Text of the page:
Making Companies ‘Pay Their Fair Share’

By Emel Akan
Emel Akan
Emel Akan
reporter
Emel Akan is White House economic policy reporter in Washington, D.C. Previously she worked in the financial sector as an investment banker at JPMorgan and as a consultant at PwC. She graduated with a master’s degree in business administration from Georgetown University.
December 11, 2021 Updated: December 21, 2021

Dozens of big corporations, including Nike and FedEx, have paid no federal income taxes for years, which is prompting Democrats to introduce a minimum tax on earnings. While the concept is alluring to many, tax policy experts are increasingly warning of the undesirable outcomes of the proposal.

President Joe Biden’s nearly $2 trillion social and climate spending plan calls for imposing a 15 percent minimum tax on the book income of corporations that report over $1 billion in profits. The change would apply for tax years beginning after Dec. 31, 2022.

The proposal, which is in lieu of a higher statutory corporate tax rate, seeks to prevent widespread tax avoidance by large corporations. And it’s popular among voters of both parties, as many people think it’s absurd that a pro-China company such as Nike gets a free ride in America.

Companies can take advantage of a host of deductions and exemptions in the tax code, which are mainly designed to encourage investments in research and development, and innovation. Some also use tax breaks for renewable energy or for executive stock options to significantly reduce their tax liabilities.

As a result, at least 55 of the largest U.S. companies paid no federal income taxes in 2020 despite having substantial pretax profits in the United States, according to a study by the left-leaning Institute on Taxation and Economic Policy (ITEP). And a recent analysis by Sen. Elizabeth Warren (D-Mass.) and ITEP showed that 70 corporations would have collectively paid $22 billion more in taxes if the minimum tax had been in effect.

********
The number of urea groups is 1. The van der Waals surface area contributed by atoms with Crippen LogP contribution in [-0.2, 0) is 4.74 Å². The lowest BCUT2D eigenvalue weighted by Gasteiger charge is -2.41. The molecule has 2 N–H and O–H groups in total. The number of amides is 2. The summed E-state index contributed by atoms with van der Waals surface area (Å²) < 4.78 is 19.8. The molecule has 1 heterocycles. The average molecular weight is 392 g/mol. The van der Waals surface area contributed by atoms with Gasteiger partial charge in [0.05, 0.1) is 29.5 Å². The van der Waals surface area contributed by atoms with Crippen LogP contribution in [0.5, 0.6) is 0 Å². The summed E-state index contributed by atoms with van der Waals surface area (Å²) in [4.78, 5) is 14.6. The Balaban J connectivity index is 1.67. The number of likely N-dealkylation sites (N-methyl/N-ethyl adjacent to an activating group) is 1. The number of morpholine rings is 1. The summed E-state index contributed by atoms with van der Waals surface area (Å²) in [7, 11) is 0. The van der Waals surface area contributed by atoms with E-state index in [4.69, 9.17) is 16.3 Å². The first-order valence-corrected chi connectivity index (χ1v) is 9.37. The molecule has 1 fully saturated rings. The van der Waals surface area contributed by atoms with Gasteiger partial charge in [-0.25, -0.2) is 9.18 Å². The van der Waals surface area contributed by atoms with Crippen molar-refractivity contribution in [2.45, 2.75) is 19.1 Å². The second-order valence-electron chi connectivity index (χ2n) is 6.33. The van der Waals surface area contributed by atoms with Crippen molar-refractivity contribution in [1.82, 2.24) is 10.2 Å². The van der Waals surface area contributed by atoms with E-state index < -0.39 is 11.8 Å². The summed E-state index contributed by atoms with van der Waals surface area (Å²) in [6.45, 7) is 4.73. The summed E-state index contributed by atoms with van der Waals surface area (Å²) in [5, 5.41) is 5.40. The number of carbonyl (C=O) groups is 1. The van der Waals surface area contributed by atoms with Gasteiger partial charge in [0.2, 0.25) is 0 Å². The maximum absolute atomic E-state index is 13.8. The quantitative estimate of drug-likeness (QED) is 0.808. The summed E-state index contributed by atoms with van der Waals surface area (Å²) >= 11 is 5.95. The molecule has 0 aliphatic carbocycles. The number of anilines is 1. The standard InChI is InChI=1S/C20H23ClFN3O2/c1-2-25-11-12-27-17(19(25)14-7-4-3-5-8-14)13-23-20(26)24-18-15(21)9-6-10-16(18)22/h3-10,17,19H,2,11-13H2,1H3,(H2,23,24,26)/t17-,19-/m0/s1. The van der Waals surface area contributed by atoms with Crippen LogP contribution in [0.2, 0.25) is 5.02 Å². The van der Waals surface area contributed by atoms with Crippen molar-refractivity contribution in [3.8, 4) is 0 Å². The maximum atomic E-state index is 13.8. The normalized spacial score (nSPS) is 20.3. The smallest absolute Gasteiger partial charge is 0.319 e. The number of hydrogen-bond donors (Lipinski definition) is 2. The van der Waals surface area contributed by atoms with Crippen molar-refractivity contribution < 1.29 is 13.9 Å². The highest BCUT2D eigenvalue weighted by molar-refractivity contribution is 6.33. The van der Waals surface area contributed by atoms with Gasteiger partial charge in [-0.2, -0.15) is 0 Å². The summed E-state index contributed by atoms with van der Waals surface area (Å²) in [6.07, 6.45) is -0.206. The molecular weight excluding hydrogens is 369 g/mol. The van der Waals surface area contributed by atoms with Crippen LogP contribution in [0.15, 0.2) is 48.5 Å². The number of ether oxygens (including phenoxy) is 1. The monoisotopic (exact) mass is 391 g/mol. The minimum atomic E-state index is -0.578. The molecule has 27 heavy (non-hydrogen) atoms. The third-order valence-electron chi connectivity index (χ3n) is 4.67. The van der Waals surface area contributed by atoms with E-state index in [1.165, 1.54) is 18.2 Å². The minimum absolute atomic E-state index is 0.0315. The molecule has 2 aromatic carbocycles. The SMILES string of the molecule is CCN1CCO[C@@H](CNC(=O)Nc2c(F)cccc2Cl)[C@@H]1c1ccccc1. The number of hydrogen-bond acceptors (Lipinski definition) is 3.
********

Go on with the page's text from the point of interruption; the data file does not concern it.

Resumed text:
Amazon, Facebook, Google, HP, and Netflix are among the 70 corporations cited as “tax dodgers” in the report.

President Joe Biden promised that his Build Back Better plan would fix this problem.

“I’m not a socialist; I’m a capitalist,” Biden said, defending his agenda during a recent speech in Missouri.

“You should be able to make a million or a 100 million bucks if you can, but pay your fair share,” he said, doing his signature move of whispering into the microphone.

The corporate minimum tax provision is a key revenue raiser for Biden’s spending plan, generating nearly $320 billion over 10 years, according to the Joint Committee on Taxation.

While it sounds like a commonsense policy, its economic impact has come under question.

It’s “the most economically damaging provision” in the House-approved bill, according to the right-leaning Tax Foundation, with a potential to cost about 27,000 jobs.

The minimum tax would “disallow bonus or accelerated depreciation deductions that reduce the firms’ effective tax rate,” said Garrett Watson, a senior policy analyst at the Tax Foundation.

This will have a big impact on investment decisions, he said.

Denying a full deduction for investment upfront increases the cost of making capital investments for businesses. Automobile, coal, and utilities would be the three most hard-hit industries by the minimum tax proposal, the Tax Foundation says.

Critics also argue that this would undermine the Made in America movement.

Under the minimum tax regime, general business tax credits, including the ones for R&D and green energy, would be preserved. But others, such as bonus depreciation for capital investments and deduction for the fair market value of stock-based compensation, would be impacted by the change.

Senior officials at the Treasury Department have raised concerns internally about the new minimum tax, according to a recent Washington Post article. The plan will lead to “a ton of unintended consequences because you have not really spent a lot of time thinking through this,” one official anonymously told the Post.

Companies would have to prepare two parallel books—calculating their tax liabilities first under the current tax code and then determining how much they owe after adjusting for requirements of the new minimum tax regime. This would introduce more complexity for businesses.

The other risk, according to critics, is that companies could turn to more debt instead of equity for financing to increase their interest expenses and reduce their tax liabilities.

It’s unclear whether the Senate will revisit the design passed by the House. But as it stands, critics say the minimum tax will likely raise far less tax revenue than Democrats believe due to the continued tax credits for R&D or green energy and loss carryforwards. It would also make the tax system more complicated while discouraging business investments, which are key to economic growth and productivity.

Emel Akan
reporter
Emel Akan is White House economic policy reporter in Washington, D.C. Previously she worked in the financial sector as an investment banker at JPMorgan and as a consultant at PwC. She graduated with a master’s degree in business administration from Georgetown University.